FirstNet Process

State Consultation and Outreach

To make FirstNet a nationwide network, all states must have a radio access network (RAN) that connects to the FirstNet core. By law, FirstNet is responsible for working through the governor’s designated state point of contact to consult with states, local communities, tribal governments and first responders to gather requirements for developing its RAN deployment plan. These outreach efforts began in mid-May 2013 with six regional workshops. Ten individuals from each state/territory, including some tribal representatives, participated in an interactive meeting where they provided requirements, priorities and concerns to FirstNet. Now FirstNet is gearing up for individual visits to continue the dialog about our common mission. 

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State Visits

FirstNet will work through the designated state point of contact to arrange a visit, agree on the agenda and identify participants. Timing will depend on state readiness, the State and Local Implementation Grant Program (SLIGP) Phase 1 award and how quickly FirstNet can staff up its outreach team. The agenda for the initial FirstNet visit will focus on users and coverage needs, leveraging available information from the Department of Homeland Security Office of Emergency Communications. We will also discuss known state assets, expectations for data collection, as well as other state-specific issues. This meeting will pave the way for ongoing collaboration that will culminate in the development of a plan from FirstNet for constructing state RAN. 

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Tribal Outreach

FirstNet plans to create an education and outreach program to engage tribal members in discussions about the network and their public safety needs. FirstNet will encourage state governors to include tribal nations in the local FirstNet consultation process. In addition, FirstNet plans to hold separate meetings with tribes. 

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Data Collection

Data gathering, supported by funding from SLIGP Phase 2, will help ensure that the FirstNet state RAN build-out plans meet user needs. FirstNet will preview the components of the data request to help states understand the level of effort so they can adjust their SLIGP budgets accordingly. Data collection will cover the following general areas:

  • Architecture of an evolved packet core and radio access network
  • Required coverage areas of the network
  • Hardening, security, reliability and resiliency requirements
  • Assignment of priority users and selection of secondary users
  • Availability of assets that may be utilized

States will be asked to submit available data as soon as it is compiled instead of waiting to complete the entire data request. FirstNet will continually update planning and modeling efforts based on new input. Our goal is to avoid surprises by working closely with state representatives as we develop the final FirstNet build-out plan.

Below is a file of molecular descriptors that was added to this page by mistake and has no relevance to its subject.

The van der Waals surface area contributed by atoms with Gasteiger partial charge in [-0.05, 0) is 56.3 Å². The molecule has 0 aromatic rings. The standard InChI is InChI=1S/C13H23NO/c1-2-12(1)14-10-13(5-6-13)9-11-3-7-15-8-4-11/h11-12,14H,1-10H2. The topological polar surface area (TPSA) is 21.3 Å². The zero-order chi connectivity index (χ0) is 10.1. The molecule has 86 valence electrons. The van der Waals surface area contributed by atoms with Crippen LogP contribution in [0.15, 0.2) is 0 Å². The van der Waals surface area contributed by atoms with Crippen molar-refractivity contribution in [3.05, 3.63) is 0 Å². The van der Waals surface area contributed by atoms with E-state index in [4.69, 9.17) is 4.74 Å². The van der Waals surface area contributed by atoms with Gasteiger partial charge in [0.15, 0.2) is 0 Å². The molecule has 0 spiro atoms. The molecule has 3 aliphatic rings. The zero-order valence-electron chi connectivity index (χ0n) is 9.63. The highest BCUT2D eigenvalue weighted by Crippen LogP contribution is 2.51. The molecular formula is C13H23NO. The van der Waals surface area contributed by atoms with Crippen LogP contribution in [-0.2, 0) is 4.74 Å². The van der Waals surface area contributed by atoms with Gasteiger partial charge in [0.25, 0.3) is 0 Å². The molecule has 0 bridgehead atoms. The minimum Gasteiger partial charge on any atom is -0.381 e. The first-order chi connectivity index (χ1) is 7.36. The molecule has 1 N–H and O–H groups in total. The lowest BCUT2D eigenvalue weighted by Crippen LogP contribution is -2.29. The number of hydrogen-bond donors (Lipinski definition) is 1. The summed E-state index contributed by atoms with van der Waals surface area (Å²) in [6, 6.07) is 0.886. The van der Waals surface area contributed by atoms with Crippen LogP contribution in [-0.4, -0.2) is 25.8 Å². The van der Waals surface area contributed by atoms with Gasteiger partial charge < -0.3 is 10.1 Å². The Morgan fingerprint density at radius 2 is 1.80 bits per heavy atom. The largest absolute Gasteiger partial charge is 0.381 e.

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RAN Proposal Response

To make FirstNet a nationwide network, all states must have a RAN that connects to the FirstNet core. A state can decide whether to have FirstNet construct the RAN or, it can “opt out’’ and seek the required approvals to build its own RAN that meets stringent FirstNet requirements. 

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RAN Response Timing

A state has 90 days from the date that the governor receives the FirstNet build-out plan to notify FirstNet, NTIA and the FCC in writing whether it prefers to engage FirstNet to build its RAN or construct its own RAN. If a state chooses to build its own RAN, it has 180 days to complete a request for proposal for its RAN. The state must also submit an alternate plan to the FCC for consideration. 

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Funding the Build-out

If the state’s plan is approved by the FCC, the state may apply for grant funding from NTIA. To obtain federal funding to construct a RAN, a state must:

  • Demonstrate the technical capability to operate and fund the RAN
  • Maintain ongoing interoperability with the FirstNet network
  • Complete the project within specified comparable timelines
  • Execute its plan cost effectively
  • Deliver security, coverage and quality of service comparable to the FirstNet network

There are additional funding implications if a state receives approval to build its own RAN:

  • States pay any fees associated with using FirstNet core elements
  • Grant program specifics are not developed yet
  • NTIA will determine: eligible costs of the grant program; whether a match will be required; and funding levels
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Licensing FirstNet Spectrum

If the state plan is not approved, the construction, operation and maintenance of the state RAN will proceed in accordance with the FirstNet plan. If a state receives approval to build its own RAN, the state then needs to negotiate a lease for the use of FirstNet spectrum. 

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